The reason for this flight is, as 2018 is the year of the 100th anniversary of the RAF, so to remember ‘The Few’ (the pilots) and also the many (ground crew, fabricators) and particularly the forgotten people involved in the Battle of Britain
So many wonderful things are taking place all over the U.K. as the Royal Air Force (RAF) marks its centenary. Here’s a plucky pilot who flew a route in the shape of a Spitfire over the country to remember the service fallen pilots.
Inspired by Boeing’s 787 outline stunt in August last year Andy McKee decided to attempt to recreate a Spitfire outline in his plane he built in his garage. Planning out the route was a challenge as the airspace around London is congested, plus Andy would be flying the entire time by hand without the help of autopilot.
According the Royal Air Force news release, the reason for this flight is, as 2018 is the year of the 100th anniversary of the RAF, so to remember ‘The Few’ (the pilots) and also the many (ground crew, fabricators) and particularly the forgotten people from outside the UK that were involved in the Battle of Britain.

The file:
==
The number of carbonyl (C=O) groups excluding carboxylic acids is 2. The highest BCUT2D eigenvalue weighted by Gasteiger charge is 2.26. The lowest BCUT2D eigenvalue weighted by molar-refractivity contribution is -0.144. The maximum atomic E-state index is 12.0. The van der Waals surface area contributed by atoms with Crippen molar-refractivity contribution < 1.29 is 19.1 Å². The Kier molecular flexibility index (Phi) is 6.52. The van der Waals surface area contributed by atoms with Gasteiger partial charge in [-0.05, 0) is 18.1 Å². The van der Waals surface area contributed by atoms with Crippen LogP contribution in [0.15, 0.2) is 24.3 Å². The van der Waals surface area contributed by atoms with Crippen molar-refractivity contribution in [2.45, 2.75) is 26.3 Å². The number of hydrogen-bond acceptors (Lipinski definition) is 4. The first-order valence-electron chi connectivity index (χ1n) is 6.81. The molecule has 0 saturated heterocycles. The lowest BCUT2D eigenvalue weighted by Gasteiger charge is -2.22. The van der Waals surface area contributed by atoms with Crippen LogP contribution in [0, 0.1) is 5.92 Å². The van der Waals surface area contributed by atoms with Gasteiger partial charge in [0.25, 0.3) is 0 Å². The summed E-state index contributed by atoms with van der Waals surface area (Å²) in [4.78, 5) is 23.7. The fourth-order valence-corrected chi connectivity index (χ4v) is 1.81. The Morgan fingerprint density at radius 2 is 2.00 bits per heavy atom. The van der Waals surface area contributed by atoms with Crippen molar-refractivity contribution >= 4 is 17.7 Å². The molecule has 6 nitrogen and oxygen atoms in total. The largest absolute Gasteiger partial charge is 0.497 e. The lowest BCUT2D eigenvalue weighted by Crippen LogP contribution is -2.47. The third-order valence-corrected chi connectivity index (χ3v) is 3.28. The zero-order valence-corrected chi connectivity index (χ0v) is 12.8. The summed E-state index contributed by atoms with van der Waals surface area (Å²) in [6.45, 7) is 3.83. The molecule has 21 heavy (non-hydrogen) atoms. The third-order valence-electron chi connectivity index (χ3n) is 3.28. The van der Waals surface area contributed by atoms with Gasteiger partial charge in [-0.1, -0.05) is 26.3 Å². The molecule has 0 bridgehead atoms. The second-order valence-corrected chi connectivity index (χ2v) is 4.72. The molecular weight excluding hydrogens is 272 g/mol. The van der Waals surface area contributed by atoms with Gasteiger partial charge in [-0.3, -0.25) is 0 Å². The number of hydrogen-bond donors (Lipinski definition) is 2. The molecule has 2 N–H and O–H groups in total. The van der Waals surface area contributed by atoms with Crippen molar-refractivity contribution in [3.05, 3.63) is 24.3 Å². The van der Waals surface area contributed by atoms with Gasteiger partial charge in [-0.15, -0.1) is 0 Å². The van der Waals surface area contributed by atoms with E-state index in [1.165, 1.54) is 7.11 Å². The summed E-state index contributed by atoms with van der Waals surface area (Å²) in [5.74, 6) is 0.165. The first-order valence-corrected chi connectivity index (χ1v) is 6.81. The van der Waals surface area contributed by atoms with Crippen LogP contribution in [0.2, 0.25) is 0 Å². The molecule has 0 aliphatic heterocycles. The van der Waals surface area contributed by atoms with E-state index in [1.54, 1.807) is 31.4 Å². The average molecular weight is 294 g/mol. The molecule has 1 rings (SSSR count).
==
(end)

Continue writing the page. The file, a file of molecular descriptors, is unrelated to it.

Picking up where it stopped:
Roughly 1 in 5 pilots who took part were from countries other than the United Kingdom. New Zealand fielded the second most number of pilots with 135 taking part. (Andy McKee was born in New Zealand but has lived in the UK for the last 18 years.)
Of the New Zealander Sir Keith Park (the commander of number 11 Group during the Battle of Britain) Lord Tedder, Chief of the Air Staff, said.
“If any one man won the Battle of Britain, he did. I do not believe it is realised how much that one man, with his leadership, his calm judgement and his skill, did to save, not only this country but the world.”
Andy McKee is 46 years old and lives in Bedfordshire. He has been a pilot since 2004. His aircraft used for this flight was the homebuilt ‘Silence Twister’. Andy constructed it from a kit over 5.5 years putting in over 3,000 workshop hours in the process.
Last year Andy embarked on an ‘epic’ trip in his Twister, flying over to the U.S. and back again via the North Atlantic, Iceland, Greenland and Canada.
Here’s a video showing McKee creating the Spitfire shape.
Photo credit: Crown Copyright
Artwork courtesy of AircraftProfilePrints.com